Supporting Parents. Fostering Change.

Raising a Resilient Young Adult

In this article in Psychology Today, “Declining Student Resilience: A Serious Problem for Colleges“, Peter Gray, PhD discusses how we’ve raised a generation of “Young people, 18 years and older, going to college still unable or unwilling to take responsibility for themselves, still feeling that if a problem arises they need an adult to solve it.”

There is a bit of a mixed message communicated to parents of college bound children by our educational system.  ”Stop coddling” “Allow your child to fail” “Teach your child to solve their own problems”  while at the same time perpetuating the idea that a child will not get into a “good” college without perfect test scores, a solid 4.0 average, and a college resume replete with superior extra curricular activities.  How is a parent suppose to respond to these pressures? By allowing their child to fail? To let them figure it out by themselves?   I don’t think so.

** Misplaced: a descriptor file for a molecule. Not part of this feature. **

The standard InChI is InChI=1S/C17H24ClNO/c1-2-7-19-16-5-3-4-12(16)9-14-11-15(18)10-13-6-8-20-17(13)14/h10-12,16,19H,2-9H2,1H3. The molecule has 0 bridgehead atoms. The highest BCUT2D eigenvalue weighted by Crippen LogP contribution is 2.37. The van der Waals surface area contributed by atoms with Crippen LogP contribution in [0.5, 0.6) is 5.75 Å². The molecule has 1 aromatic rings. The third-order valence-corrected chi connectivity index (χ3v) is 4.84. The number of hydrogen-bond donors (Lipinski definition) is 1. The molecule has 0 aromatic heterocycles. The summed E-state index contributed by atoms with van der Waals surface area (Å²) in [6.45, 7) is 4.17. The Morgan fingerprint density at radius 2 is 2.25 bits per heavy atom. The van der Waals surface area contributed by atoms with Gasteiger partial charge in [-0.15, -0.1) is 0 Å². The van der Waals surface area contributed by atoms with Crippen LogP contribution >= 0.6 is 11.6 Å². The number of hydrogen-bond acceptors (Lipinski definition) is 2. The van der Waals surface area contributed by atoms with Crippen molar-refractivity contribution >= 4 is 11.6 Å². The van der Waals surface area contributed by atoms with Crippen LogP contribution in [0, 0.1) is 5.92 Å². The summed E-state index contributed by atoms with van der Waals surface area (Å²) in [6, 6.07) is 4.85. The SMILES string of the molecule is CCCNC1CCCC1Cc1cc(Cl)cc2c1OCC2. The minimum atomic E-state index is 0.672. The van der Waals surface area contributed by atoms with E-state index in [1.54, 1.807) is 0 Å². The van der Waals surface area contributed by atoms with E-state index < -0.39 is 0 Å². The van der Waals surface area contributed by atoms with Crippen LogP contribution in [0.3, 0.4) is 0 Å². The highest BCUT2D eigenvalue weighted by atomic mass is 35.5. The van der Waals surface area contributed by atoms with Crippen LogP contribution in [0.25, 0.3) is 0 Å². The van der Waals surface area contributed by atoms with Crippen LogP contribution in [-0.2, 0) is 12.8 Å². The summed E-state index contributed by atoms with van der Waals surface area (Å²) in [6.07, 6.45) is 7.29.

In the minds of many parents, there is way too much for their child to lose to risk getting it wrong.  Parents feel they have failed if they aren’t able to smooth the path for their child to get into a good college.  This is a long, arduous, and highly competitive path. And, it is a rare parent that has the wherewithal to think beyond high school and reflect on whether their child will have the tools and emotional resilience to cope on their own once they get to their dream school.  If failure and struggle are to be “normalized” and “growth is to be achieved by striking the right balance between support and challenge” then maybe we can hear more about colleges and universities being less focused on GPAs and test scores and more willing to accept and encourage those high school students who demonstrate a willingness to take risks, make mistakes, and learn from them.

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